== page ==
The Sphinx of Giza was carved into a single block of limestone and is the largest in the world with these features, 73 meters long, 19 meters wide and 20 meters high, and although currently the Sphinx has a shade of sand, there are indications that in the past it has been colored.
It is reported in a granite plate located between its paws, around the year 1400 BC, Pharaoh Twemes IV heard the voice of the Sphinx in a dream. She told him that if he unearthed her, he’d be a great king.
This was the first attempt to expose the body of the Sphinx completely, however, pharaoh only managed to dig up his paws. Only between the years 1925 and 1936 a major operation removed all the sand that covered the body of the sphinx.
Traditional archaeologists determined that the Sphinx was built between the years 2558 and 2532 BC, but many independent researchers insist that the imposing limestone statue is much older than archaeologists and Egyptologists claim.
In 1992, John Anthony West shook the scientific community with his claim that the Sphinx was carved 10,000 years earlier, in a period before Egypt became a desert. West and other researchers have argued that academics have forgotten one important detail: the body of the sculpture has distinct marks of water erosion.
After his assessment of the age of the Sphinx, West found other scientists who shared his observation about the discovery of a story totally different from the one that was commonly accepted.
West’s search led Boston University geology professor Robert Schoch to conduct innovative research into the origins not only of the Sphinx, but of the entire region, as well as its implications for the origin of humanity.
Schoch explains his first encounter with the figure in the 1990s, at which point he immediately realized that there was a disconnect between academically accepted dating and what the facts pointed out. After careful inspection, Schoch realized that the Sphinx survived intensely humid weather conditions that contrast with the now arid conditions of the Sahara Desert.
Professor Schoch concluded that academics neglected signs of erosion caused by heavy floods that were unusual on the Egyptian plateau 5,000 years ago, but could have occurred between 10,000 and 12,000 years ago during the end of the last Ice Age that would have caused the flood and rising ocean levels worldwide. For Schoch, this was an exciting discovery, but conventional science received it with skepticism and denial.
Researcher Graham Hancock also talks about the age of the Sphinx, noting that the statue appears to have been exposed to about a thousand years of heavy rains, a fact that did not occur in that area during the time of the pharaohs, or for thousands of years before. Hancock believes the Sphinx needs to be placed at least 12,500 years ago.
What is the True Age of the Sphinx?
According to the research of scientists Manichev Vjacheslav, the Institute of Environmental Geochemistry of the National Academy of Sciences of Ukraine and Alexander G. Parkhomenko, of the Institute of Geography of the National Academy of Sciences of Ukraine: “large bodies of water partially flooded the monument of the Sphinx, creating cavities cut into waves on its vertical walls”.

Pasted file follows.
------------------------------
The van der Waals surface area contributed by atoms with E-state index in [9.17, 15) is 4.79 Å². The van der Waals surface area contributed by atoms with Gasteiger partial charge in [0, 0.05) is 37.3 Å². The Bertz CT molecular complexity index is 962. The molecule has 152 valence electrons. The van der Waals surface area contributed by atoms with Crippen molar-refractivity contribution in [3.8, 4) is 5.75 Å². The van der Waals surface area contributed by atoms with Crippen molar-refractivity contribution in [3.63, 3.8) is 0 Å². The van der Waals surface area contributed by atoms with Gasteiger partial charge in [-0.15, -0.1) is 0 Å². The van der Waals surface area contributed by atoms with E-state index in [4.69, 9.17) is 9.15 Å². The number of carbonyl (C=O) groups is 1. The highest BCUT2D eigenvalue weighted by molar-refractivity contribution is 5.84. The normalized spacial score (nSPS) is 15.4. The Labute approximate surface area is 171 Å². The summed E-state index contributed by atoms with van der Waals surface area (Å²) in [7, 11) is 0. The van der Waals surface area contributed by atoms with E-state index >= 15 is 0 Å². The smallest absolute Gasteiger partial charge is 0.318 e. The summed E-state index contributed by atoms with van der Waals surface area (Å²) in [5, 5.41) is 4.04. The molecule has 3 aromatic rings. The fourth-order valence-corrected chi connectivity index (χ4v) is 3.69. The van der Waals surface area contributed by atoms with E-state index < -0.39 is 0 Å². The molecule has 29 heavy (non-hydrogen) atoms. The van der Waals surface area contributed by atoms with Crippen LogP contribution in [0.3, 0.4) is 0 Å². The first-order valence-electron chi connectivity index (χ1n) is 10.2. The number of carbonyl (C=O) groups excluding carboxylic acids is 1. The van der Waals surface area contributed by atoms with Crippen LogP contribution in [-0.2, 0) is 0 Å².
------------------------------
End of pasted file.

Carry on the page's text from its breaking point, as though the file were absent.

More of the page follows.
A particular erosion mark appears in a large cavity of the Sphinx and corresponds to the water level of the early Pleistocene era. From this evidence, geologists concluded that the statue was already on the Giza plateau at that time.
According to Manichev and Parkhomenko, a natural mechanism could explain the ripples and mysterious features of the Sphinx: the impact of waves on rocks. This process produces a wear of the rock, a fact that can be observed in these cavities in the Sphinx and made Ukrainian scientists think that this monument could have been affected by immersion in large bodies of water, and not in the regular floods of the Nile.
Manichev and Parkhomenko are firmly convinced that the back of egypt’s Sphinx has been submerged for a long time under water and, to sustain this hypothesis, they point to the existing geological studies of the Giza Plateau. According to these studies, at the end of the Geological Pliocene period, between 5.2 and 1.6 million years ago, seawater entered the Nile valley and gradually caused major flooding in the area.
Surprisingly, this fact became evidence that the Sphinx could be up to 800,000 years old, when the Mediterranean Sea was reaching out to southern Egypt, passing through the Giza Plateau, and this would explain the distinct erosion marks of the Sphinx, caused by seawater hitting it over thousands and thousands of years.
Some might say that the theory proposed by Manichev and Parkhomenko is too extreme because it puts the Sphinx in an era when there were no modern humans, according to currently accepted evolutionary standards. Among them, author and researcher Andrew Collins suggests that although this rock formation may have been eroded by the Mediterranean Sea, the royal statue may have been carved at a much later date. In short, the rock is ancient, but the statue is relatively less ancient and impossible to be dated by current technology.
Egyptian engineer Robert Bauval states that there are no inscriptions in the Sphinx, carved on a wall or stele, and neither are there papyri that associate the statue with the period of the pharaohs of ancient Egypt to confirm why and who carved the great monument.
The Sphinx continues to be restored from constant erosion and remains a fascinating and enigmatic landmark of the ancient past, but it seems clear that traditional Egyptologists remain steadfast in refusing to reevaluate this artifact of antiquity, as this could mean the rewriting of the narrative of World History.